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    Author(s): Shawn Fraver; Laura S. Kenefic; Andrew R. Cutko; Alan S. White
    Date: 2020
    Source: Forest Ecology and Management
    Publication Series: Scientific Journal (JRNL)
    Station: Northern Research Station
    PDF: Download Publication  (907.0 KB)


    Natural disturbance histories and stand structures derived from old-growth forests are increasingly used to guide forest management prescriptions. Although such information is readily available for a number of forest types, it is lacking for others, such as northern white-cedar (Thuja occidentalis) forests, despite this forest type's wide distribution, ecological value, and economic importance in northeastern North America. We applied standard dendrochronological methods to six old-growth northern white-cedar stands within the Big Reed Forest Reserve of northern Maine, USA, to reconstruct the frequency and severity of past natural disturbances. The prevalence of internal decay (well-known for this species) precluded the construction of robust age-class distributions. Overall, 63% of cedar trees contained internal decay, and the probability of rot increased with increasing diameter. Evidence from growth releases reveals sporadic pulses of low- to moderate-severity canopy disturbances. The mean disturbance rate was 6.4% of canopy area disturbed per decade, and pulses rarely exceeded 25% per decade. Based on the subset of complete cores (i.e., those without internal decay), 44% of current canopy trees showed one growth release before achieving canopy status, 26% showed two releases, and 7% showed three releases. Of the 23% that showed no release, most showed persistent slow growth that eventually placed them in the canopy. However, an apparent hiatus in cedar recruitment in recent decades (albeit based on a subset of complete cores), as well as low cedar abundance in the sapling layer, suggest that cedar may not maintain dominance in the future overstory. Current structure in these stands is similar to that reported from other oldgrowth conifer forests in the region: mean living tree basal area was 44.3m2 ha−1, density of large (> 40 cm dbh) living trees was 130 trees ha−1, and coarse woody debris volume was 183m3 ha−1. Taken together, these findings suggest that multi-aged silvicultural treatments incorporating periodic harvests of low to moderate intensity, retention trees or patches, and protection of coarse woody debris would be appropriate for sustaining or restoring lowland northern white-cedar forests.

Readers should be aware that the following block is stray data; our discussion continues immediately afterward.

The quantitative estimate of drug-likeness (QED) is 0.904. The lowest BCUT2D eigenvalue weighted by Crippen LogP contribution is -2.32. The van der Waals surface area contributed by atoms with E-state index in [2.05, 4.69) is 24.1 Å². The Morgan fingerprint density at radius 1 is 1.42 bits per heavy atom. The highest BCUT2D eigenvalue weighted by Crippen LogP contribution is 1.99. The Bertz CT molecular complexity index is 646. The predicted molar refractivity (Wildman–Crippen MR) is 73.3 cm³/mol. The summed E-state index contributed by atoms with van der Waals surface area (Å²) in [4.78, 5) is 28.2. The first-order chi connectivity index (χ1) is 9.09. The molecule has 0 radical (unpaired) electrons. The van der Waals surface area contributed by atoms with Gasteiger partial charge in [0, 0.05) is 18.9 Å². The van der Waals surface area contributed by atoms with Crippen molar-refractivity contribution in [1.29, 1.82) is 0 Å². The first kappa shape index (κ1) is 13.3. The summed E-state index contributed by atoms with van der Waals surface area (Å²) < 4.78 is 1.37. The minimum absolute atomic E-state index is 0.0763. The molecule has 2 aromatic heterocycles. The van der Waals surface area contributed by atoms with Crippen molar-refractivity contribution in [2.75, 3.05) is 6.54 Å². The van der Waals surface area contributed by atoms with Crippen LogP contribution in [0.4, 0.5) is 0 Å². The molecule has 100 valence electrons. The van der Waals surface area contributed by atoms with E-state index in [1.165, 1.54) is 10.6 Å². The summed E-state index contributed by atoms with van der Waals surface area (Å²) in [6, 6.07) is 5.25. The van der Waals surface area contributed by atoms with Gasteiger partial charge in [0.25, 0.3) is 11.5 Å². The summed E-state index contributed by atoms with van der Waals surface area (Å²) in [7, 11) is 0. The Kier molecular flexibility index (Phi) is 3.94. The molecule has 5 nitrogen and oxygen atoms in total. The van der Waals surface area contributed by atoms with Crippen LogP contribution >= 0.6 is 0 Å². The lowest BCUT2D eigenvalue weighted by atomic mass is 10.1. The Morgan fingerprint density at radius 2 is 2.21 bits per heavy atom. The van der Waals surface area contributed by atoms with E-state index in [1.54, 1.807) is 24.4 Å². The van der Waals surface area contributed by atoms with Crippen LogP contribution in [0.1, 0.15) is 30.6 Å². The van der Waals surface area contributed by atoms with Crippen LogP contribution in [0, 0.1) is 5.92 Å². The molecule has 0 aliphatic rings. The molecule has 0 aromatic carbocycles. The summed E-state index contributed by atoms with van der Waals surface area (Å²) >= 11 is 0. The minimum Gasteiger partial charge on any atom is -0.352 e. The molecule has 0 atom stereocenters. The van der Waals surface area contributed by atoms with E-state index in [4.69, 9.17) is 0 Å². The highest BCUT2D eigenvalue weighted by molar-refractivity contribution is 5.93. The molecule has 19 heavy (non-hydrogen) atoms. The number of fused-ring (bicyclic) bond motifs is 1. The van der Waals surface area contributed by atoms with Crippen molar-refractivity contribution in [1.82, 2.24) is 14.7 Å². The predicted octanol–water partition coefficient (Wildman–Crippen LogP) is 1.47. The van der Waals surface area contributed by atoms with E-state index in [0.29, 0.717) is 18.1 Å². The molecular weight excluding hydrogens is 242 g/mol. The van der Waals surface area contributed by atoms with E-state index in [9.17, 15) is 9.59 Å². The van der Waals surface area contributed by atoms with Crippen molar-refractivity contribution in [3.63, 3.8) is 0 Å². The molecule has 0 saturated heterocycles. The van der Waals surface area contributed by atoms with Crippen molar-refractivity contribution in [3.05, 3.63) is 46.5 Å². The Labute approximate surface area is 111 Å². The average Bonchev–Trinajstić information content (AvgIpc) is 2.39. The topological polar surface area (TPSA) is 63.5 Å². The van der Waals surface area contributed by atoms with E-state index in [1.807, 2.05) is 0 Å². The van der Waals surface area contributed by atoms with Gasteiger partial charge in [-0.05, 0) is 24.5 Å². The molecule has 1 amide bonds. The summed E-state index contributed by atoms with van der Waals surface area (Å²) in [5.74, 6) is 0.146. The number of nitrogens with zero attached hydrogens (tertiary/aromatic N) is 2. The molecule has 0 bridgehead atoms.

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    Fraver, Shawn; Kenefic, Laura S.; Cutko, Andrew R.; White, Alan S. 2020. Natural disturbance and stand structure of old-growth northern white-cedar (Thuja occidentalis) forests, northern Maine, USA. Forest Ecology and Management. 456: 117680. 8 p.


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    Dendrochronology, Gap dynamics, Growth releases, Primary forest, Stand dynamics, Thuja occidentalis

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